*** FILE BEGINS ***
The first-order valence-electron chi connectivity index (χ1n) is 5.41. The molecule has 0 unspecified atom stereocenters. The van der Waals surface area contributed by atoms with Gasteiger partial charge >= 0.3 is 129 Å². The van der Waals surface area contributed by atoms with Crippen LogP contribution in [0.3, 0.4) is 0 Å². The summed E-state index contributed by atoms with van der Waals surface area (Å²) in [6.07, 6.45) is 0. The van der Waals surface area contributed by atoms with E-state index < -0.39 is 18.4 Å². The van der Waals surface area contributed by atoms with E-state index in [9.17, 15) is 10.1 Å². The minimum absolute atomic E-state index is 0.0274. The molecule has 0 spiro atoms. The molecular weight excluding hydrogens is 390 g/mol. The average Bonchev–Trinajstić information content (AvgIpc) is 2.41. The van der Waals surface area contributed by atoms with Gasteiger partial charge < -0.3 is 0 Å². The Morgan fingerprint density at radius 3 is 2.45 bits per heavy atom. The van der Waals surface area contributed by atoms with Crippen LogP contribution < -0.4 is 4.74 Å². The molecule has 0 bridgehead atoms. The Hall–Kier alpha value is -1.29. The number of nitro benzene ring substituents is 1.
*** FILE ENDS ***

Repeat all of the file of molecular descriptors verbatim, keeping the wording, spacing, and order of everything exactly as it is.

The first-order valence-electron chi connectivity index (χ1n) is 5.41. The molecule has 0 unspecified atom stereocenters. The van der Waals surface area contributed by atoms with Gasteiger partial charge >= 0.3 is 129 Å². The van der Waals surface area contributed by atoms with Crippen LogP contribution in [0.3, 0.4) is 0 Å². The summed E-state index contributed by atoms with van der Waals surface area (Å²) in [6.07, 6.45) is 0. The van der Waals surface area contributed by atoms with E-state index < -0.39 is 18.4 Å². The van der Waals surface area contributed by atoms with E-state index in [9.17, 15) is 10.1 Å². The minimum absolute atomic E-state index is 0.0274. The molecule has 0 spiro atoms. The molecular weight excluding hydrogens is 390 g/mol. The average Bonchev–Trinajstić information content (AvgIpc) is 2.41. The van der Waals surface area contributed by atoms with Gasteiger partial charge < -0.3 is 0 Å². The Morgan fingerprint density at radius 3 is 2.45 bits per heavy atom. The van der Waals surface area contributed by atoms with Crippen LogP contribution < -0.4 is 4.74 Å². The molecule has 0 bridgehead atoms. The Hall–Kier alpha value is -1.29. The number of nitro benzene ring substituents is 1.